From coconuts to cockroaches, the world of dairy-free milk is vast. These days it’s hard to find something we haven’t tried to milk. Whether you have dietary reasons, ethical and environmental virtues, or just curious about all the hype surrounding plant-based milk alternatives, there are a plethora of versions on the market to try made from leaves, grains, nuts, and seeds.
In general, plant-based milks have less fat and every other nutritional element than dairy milk. Makes sense, since plant-based milks are predominantly water. The fat they do have, though, is mono-unsaturated (with some exceptions, as you’ll see), the kind that promotes cardiovascular health as well as great skin. They also bring more fiber to the party than dairy milk. It should go without saying that if you have an allergy to tree nuts, you’ll be limited to just a few of these plant milk options.
But the good news is that in today’s market, there are so many options that you’re guaranteed to find a plant-based milk that perfectly suits your taste as well as nutritional demands. It’s worth noting that not all plant milks are created equal.
Choosing which one is healthiest isn’t just about the milk base — it’s also about what kind of additives it includes. Depending on which brand you choose, you may find a large helping of added sugar, flavoring, and thickeners such as carrageenan, guar gum, or vegetable oil. Many also have their naturally occurring vitamin quotients boosted with added isolates of vitamin D or E so they can compete better with dairy milk.
But don’t worry — we’ve done our due diligence on your behalf. We’ve curated the most popular plant-based milks for 2022 and compared them based on their naturally occurring nutritional benefits. We’ve even included recommendations for the plant milks with the least amount of extra stuff, and even a few hints about the best ways to enjoy them.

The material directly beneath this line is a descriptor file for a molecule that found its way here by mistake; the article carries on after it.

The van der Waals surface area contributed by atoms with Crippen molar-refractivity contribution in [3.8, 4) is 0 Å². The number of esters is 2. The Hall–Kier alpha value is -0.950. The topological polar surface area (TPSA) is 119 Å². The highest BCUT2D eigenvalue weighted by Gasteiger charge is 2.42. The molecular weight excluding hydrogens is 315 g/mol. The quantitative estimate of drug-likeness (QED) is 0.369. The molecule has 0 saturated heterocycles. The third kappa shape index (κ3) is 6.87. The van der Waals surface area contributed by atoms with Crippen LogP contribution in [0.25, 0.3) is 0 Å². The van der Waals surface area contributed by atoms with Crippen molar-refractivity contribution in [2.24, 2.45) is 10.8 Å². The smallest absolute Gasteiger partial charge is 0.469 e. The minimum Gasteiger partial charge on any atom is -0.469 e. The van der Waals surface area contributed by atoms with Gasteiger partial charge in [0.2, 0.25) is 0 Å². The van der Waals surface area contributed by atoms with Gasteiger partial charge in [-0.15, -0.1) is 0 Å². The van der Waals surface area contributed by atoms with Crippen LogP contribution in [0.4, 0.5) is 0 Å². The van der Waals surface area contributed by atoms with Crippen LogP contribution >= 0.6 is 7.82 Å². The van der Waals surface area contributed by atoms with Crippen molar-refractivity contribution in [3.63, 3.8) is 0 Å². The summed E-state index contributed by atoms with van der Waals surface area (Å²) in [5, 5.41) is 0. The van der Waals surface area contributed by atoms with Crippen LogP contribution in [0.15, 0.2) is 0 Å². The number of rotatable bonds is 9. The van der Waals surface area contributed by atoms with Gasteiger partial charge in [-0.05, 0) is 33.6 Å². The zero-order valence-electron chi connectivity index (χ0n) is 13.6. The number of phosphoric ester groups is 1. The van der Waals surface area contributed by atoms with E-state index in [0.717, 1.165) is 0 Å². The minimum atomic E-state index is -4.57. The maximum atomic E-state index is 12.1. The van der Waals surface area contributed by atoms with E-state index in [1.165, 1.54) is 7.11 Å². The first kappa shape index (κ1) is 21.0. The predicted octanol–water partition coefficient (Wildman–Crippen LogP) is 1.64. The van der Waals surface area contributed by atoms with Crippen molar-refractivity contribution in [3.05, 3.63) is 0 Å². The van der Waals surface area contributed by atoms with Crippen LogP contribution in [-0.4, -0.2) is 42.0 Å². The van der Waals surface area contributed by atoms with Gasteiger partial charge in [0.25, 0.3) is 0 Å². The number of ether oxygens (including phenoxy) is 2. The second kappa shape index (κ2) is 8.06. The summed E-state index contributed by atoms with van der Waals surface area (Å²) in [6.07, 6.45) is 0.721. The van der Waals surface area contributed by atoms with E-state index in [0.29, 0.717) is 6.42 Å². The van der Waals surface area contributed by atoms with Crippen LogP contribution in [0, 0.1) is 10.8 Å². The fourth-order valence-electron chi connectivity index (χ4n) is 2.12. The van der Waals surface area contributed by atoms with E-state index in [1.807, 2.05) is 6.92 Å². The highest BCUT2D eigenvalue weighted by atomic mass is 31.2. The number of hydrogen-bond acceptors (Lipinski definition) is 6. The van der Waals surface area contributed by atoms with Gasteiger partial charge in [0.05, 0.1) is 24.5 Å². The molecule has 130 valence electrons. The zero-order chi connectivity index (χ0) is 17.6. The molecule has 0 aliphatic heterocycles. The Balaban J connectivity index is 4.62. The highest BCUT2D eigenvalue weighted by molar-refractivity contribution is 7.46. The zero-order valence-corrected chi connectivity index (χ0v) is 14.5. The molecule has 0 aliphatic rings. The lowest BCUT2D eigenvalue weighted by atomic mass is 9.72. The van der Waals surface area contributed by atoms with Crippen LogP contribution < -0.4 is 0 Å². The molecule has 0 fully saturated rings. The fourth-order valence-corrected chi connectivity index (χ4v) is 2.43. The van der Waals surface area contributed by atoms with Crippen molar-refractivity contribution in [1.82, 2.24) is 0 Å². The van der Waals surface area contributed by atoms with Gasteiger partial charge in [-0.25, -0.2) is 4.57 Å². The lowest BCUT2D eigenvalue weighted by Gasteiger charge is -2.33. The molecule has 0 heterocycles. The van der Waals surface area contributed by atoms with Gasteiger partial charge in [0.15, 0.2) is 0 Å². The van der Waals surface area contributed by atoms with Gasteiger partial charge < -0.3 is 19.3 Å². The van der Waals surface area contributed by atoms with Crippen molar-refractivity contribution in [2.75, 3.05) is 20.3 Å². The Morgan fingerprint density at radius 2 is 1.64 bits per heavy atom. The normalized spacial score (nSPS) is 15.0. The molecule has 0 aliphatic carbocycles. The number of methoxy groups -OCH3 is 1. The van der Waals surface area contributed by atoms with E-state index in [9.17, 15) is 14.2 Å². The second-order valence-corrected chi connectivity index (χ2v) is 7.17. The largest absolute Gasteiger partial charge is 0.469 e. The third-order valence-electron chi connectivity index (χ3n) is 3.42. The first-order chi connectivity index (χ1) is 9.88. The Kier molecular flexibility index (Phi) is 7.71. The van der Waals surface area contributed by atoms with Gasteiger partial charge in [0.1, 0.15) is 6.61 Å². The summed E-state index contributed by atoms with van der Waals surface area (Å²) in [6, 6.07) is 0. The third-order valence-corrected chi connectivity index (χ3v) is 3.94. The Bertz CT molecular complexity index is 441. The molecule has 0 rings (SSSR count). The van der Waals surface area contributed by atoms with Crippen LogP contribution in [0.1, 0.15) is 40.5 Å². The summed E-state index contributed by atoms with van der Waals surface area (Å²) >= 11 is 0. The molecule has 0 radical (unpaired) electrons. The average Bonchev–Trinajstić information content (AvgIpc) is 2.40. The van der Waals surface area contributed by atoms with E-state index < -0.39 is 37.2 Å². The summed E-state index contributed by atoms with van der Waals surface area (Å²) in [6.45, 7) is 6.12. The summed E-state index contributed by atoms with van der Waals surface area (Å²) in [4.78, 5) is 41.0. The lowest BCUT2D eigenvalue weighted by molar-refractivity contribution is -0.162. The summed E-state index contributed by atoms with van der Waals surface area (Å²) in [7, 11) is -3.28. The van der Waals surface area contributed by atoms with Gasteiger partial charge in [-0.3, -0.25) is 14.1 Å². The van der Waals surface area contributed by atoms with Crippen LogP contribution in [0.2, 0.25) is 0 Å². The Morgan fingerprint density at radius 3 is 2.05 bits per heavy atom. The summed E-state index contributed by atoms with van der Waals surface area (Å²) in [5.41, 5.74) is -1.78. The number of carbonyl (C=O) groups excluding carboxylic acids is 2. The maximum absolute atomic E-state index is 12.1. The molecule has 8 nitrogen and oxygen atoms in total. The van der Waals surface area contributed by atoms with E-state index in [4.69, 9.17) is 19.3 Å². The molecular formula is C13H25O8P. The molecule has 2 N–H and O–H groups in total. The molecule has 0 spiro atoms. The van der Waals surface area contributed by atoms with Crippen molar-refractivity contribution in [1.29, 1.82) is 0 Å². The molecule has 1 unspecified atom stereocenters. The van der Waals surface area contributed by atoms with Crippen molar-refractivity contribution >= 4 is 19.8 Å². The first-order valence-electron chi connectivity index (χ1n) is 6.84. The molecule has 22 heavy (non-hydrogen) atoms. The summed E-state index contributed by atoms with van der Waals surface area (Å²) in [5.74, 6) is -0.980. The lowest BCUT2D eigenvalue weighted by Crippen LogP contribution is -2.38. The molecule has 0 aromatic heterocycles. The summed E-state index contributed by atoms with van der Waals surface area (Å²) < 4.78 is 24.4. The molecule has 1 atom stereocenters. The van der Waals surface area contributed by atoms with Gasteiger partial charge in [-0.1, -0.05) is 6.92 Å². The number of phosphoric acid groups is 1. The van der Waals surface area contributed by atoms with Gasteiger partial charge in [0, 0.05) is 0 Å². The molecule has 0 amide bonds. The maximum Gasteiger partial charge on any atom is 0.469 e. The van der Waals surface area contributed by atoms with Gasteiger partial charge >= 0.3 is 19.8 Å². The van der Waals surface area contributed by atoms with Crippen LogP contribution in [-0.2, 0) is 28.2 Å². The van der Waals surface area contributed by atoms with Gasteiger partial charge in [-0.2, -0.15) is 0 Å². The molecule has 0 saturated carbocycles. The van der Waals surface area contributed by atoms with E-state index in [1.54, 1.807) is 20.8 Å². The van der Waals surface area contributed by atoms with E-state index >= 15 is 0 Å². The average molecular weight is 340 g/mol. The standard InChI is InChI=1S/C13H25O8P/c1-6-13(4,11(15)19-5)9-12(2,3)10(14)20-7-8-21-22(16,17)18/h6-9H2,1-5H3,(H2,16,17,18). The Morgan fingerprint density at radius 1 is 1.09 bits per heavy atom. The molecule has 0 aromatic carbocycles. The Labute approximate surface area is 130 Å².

Health benefits of coconut milk? How much time do you have? Naturally sweet and creamy, this milk is a nutritional powerhouse. For one thing, coconut is one of the best dietary sources of or medium-chain triglycerides (MCTs), miracle fats that help you achieve a healthy weight by increasing metabolism, regulating appetite hormones, and increasing fat oxidation.
One perceived drawback of coconut milk is that it contains saturated fat. However, not all saturated fats are equal. The ones in coconut milk have been shown to significantly improve good cholesterol, reduce oxidative stress and blood pressure, and boost immune function. While coconut milk doesn’t have a lot of protein, it does have heaping helpings of manganese, potassium, magnesium, calcium, sodium — all-important electrolytes that support athletic performance, post-workout recovery, and longevity. Did we get everything? Probably not.
Our recommendation: So Delicious Coconut Milk is a great alternative for coffee creamer, or really anything where you’re looking for a hint of tropical without being too much.
It’s commonly believed that almond milk is high in protein. In fact, the chief virtue of almond milk is its high dose of vitamin E, an antioxidant that combats inflammation and stress, helps protect against heart disease and cancer, and improves bone, eye, and brain health. It also has a lot of the mineral zinc, which keeps your skin glowing and prevents hair loss. The main drawback of almond milk is its environmental impact. Not only does almond cultivation require more than the average volume of water, but it’s typically done in places that can ill afford to consume that much water.
Our recommendation: Califia Almond Milk’s light flavor and rich density make for a deliciously refreshing mouthful; it’s also the perfect partner for warm chocolate chip cookies.
Like almond milk, cashew milk contains healthy fats, protein, and a variety of vitamins, and minerals. It’s particularly rich in magnesium and iron, as well as the antioxidants lutein and zeaxanthin, which prevent cataracts and macular degeneration to your eyes. Other unique benefits of cashew milk include extra vitamin K, which is vital for blood clotting; zinc, which boosts immunity; and copper, which plays a large role in keeping your skin healthy and youthful.